staśa said...

I don't have time right this moment to post as much of an in-depth comment as I would like, but let me share this:

Catholicism is one branch of Christianity. I think we all agree that someone doesn't have to use, say, the Catholic tool of the rosary as a spiritual practice in order to be either Christian or Catholic. We certainly all seem to agree that not all Christians use ritual -- unprogrammed Christian Quakers, for example, right? So, why wouldn't that be true for unprogrammed Pagan Quakers?

Paganism, as an umbrella term, is much, much broader than even Christianity as an umbrella term: there are more different "flavors" or branches of Paganism than there are of Christianity.

If not all Christians would use ritual, why would all Pagans use ritual?

What's Paganism? There are many excellent resources out there. You can do a basic internet search. You could also start with some of the resources that are right here. On this blog, in the right-hand column, there's a link to "Pagan resources," which links to my web site's Pagan info page. The very first resource there is the Pagan Pride Project's "What is a Pagan?" The second one is an overview of modern neo-Paganism in the US. One of my "Highlighted Posts," again in the right-hand column, is "My Pagan Values," which includes the Pagan Pride Project's definition of Pagan, as well as a pretty good exploration of Pagan and Quaker values.

If you look at the Pagan Pride Project's "Who Is a Pagan," you'll notice a few important things -- both in general, and pertaining to this conversation. Go check it out and see what I mean.

Let me also come back to the difference between spiritual belief or thealogy and spiritual practice.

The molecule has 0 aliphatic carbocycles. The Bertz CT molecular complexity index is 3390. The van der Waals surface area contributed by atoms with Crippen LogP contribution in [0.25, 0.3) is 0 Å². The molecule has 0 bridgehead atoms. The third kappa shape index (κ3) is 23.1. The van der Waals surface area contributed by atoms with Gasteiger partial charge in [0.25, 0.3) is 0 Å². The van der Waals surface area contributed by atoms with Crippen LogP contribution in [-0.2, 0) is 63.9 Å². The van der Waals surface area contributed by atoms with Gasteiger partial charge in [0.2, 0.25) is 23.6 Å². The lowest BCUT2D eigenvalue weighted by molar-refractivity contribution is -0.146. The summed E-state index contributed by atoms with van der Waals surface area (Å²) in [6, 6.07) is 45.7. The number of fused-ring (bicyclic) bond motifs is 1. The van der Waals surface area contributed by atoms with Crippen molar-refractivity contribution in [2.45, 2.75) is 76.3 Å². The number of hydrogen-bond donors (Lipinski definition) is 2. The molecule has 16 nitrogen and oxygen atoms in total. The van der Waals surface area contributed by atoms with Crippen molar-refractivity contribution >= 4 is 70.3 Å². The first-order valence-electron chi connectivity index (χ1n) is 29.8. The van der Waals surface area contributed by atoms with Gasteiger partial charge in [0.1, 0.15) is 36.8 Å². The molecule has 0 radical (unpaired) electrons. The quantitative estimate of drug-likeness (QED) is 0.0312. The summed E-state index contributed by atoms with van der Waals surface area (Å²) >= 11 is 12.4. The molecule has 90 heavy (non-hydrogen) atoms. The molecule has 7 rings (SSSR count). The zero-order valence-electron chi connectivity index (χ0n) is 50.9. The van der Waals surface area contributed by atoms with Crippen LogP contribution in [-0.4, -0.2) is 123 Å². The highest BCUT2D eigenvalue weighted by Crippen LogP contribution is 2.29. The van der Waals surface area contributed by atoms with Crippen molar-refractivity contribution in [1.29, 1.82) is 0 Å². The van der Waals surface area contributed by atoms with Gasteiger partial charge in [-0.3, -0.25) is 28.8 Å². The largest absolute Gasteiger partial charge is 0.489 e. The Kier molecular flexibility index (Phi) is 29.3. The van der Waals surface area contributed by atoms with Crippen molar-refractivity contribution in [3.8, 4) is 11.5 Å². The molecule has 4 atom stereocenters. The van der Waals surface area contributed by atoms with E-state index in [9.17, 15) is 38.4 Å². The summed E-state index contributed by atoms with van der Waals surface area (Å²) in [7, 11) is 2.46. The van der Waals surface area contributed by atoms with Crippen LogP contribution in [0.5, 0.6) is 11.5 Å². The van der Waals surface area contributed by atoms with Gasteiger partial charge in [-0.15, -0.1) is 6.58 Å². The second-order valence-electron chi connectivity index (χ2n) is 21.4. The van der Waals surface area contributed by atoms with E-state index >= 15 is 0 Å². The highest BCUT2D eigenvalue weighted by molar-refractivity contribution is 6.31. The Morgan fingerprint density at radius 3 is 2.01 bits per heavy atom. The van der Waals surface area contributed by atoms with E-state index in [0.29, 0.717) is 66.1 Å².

Practice and theaology inform each other, but they are not the same.

Quakerism and Paganism are, in general, both much more about orthopraxis than about orthodoxy: they're about how we walk in the world, and less about what beliefs we profess, say we have. But "right action" is rooted in beliefs and in values. In both Quakerism and Paganism, I would say our spiritual practices come out of our spiritual beliefs or our thealogies -- noting that it's possible to be a Quaker and a non-theist, and that it's possible to be a Pagan and a non-theist.

For all that so many non-Pagan Friends are convinced a theaology of Paganism by definition means using ritual as a spiritual tool, not one has yet been able to explain to me how any theaologies of Paganism mandate ritual -- where any of them say, "If you experience That-Which-Is-Sacred this way, then you must do ritual," or, "If you have Pagan theaology, you must do ritual."

For many Christian Friends, Quakerism is the spiritual practice that gives outward form to their inward truth of Christian theology.

For many Pagan Friends, Quakerism is the spiritual practice that gives outward form to their inward truth of Pagan theaology.

More later, but for now, I'm very much enjoying, and I very much appreciate, the conversation you all are having!

Hystery said...

Wow. This is a bit like being invisible and inaudible.

I know I've said this here and other places like a bazillion times but...I am a Pagan. I do not do ritual. I write a blog about being a Quaker Pagan with a strong tendency to non-theism. I am therefore living evidence that not all Pagans are ritualistic.